Three of the daughters were married when they petitioned for land;
Mary had married Melvin Buker,
Lucy married John McLean and
Eunice's husband was Ira Patterson of the Town of Yonge, Leeds Co.
The 1861 Census record gives John French, 65 years of age, and his wife, Polly, aged 54 years, living in Mallorytown, Township of Yonge, Leeds Co., Ontario. His affidavit, made In 1817, upon applying for 200 acres of land, states that he is the son of Henry French, Loyalist, of the Town of Augusta, that he is twenty-one years of age and over? and resides in the Township of Raleigh (Kent Co, Ontario) and was formerly a resident of the Township of Yonge, (Leeds Co., Ontario. He made the affidavit in the Town of Elizabethtown (Leeds County), now the City of Brockvllle, about twelve miles east of Mallorytown.
Henry's eldest son, Charles, is believed to have been that Charles French of Elizabethtown, now Brockville, who served as a private In the 2nd Regiment of Leeds Co. Militia in the War of 1812 and, on Feb. 6, 1813, was, 212 with others at Elizabethtown, taken prisoner by Captain Forsyth and his American troops. The Department of Public Records and Archives of Canada in Toronto states that Charles, son of Henry French the Loyalist, lived in 1810 In the Township of Bastard, Leeds Co., served in the War of 1812, returning to Bastard that year. The name of his wife and records of their deaths have not been found. . .
Is it possible that Henry the Loyalist tried to establish a home in the Mohawk Valley of New York State? Consider this circumstantial evidence. In the United States Census of 1800 for the Town of Charlestown, Montgomery Co., New York, adjoining the Town of Johnstown on the west, is the enumeration of Henry French and family consisting of
one male, the head of the family, between 26 and 45 years of age;
one male between 16 and 26 years of age;
three male under 10 years;
one female between 26 and 45 years,
one female between 16 and 26 years and
two females under 10 years of age.
If one daughter of Henry the Loyalist was born after 1800, or the enumerator made one error, as was frequently done in the early years, we have a remarkable coincidence in families. The land and probate records at Fonda, the present county seat of Montgomery Co., at Schenectady and at Albany, N. Y, , contain no record of Henry French. . .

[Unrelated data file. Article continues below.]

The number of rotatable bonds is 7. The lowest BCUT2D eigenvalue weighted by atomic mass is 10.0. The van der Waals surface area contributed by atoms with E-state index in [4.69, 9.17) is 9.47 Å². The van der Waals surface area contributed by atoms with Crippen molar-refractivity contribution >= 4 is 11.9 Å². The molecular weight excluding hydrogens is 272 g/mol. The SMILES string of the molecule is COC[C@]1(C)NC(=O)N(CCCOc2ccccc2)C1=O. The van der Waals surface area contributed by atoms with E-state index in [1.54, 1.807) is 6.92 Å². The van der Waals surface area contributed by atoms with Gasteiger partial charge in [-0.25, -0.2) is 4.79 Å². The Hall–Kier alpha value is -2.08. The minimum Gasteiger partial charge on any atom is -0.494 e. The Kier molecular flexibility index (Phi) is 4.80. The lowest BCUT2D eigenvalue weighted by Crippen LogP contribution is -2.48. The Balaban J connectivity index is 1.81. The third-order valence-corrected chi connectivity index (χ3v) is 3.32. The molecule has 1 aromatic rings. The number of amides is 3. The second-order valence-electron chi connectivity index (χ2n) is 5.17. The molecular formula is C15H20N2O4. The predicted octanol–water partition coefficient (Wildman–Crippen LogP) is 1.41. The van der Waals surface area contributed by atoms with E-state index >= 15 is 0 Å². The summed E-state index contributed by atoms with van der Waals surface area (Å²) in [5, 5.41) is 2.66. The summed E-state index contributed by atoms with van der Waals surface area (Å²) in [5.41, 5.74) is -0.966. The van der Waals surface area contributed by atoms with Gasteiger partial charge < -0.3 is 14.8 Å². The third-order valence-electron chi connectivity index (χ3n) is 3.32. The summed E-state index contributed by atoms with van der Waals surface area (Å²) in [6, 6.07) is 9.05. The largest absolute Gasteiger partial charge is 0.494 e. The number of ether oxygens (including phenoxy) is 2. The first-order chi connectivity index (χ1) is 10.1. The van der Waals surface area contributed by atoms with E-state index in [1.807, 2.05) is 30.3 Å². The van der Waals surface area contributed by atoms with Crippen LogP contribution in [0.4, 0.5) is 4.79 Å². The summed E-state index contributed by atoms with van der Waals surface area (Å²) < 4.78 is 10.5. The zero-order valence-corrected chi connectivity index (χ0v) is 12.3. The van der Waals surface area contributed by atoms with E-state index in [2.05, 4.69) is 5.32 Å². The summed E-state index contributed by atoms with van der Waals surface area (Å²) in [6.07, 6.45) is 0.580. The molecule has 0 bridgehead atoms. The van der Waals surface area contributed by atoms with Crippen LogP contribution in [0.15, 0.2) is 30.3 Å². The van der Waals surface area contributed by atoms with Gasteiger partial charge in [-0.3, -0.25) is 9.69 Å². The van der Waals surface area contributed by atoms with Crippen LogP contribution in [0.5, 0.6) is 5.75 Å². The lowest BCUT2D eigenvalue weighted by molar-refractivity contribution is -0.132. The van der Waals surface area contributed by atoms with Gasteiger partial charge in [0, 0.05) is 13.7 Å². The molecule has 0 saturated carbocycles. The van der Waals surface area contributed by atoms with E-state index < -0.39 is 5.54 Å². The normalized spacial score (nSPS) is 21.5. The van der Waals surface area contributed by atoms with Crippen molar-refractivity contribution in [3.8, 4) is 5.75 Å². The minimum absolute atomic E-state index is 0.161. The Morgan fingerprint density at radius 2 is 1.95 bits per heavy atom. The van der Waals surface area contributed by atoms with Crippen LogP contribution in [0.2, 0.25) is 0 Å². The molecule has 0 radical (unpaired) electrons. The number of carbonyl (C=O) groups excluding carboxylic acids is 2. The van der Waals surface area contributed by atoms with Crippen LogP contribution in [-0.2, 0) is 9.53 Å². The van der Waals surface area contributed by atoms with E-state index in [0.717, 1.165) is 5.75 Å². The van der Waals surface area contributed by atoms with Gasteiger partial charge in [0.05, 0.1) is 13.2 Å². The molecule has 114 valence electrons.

In 1807 Gershom French, a nephew of John French, assumed to be the father of Henry, the Loyalist, was granted one thousand acres of land one mile north of Charleston and Charleston Lake. We may assume that Henry, the only son of John French to espouse the British cause, desired to return to the old allegiance. Yet, when he realized, after 1786, that he and his children were entitled to land grants In Canada, he became reconciled to frontier life north of the St Lawrence River.
No record of his parents has been found after the Revolutionary War period. They may have settled north of the Mohawk River and Henry may have visited the Mohawk Valley. The enumerator of the 1800 census may have known that Henry and his family were living north of the St Lawrence River and recorded them as living in the Town of Charlestown .. .
Dr. Harley Ellsworth French and Dr. Burton Lee French, grandsons of John and Polly (Mallory) French, recall that their father, David Scott French, born in 1833 in Rossle, St Lawrence Co., N. Y. told of seeing his grandfather, Henry French, the Loyalist, a little old man, wearing a peculiarly shaped red cap, while seated on the porch of his home; that he died at about ninety-four years of age, when David was in his teens. Assuming that David was fifteen when his grandfather died, Henry was born about the year 175?. David said his family visited kinsmen in Vermont.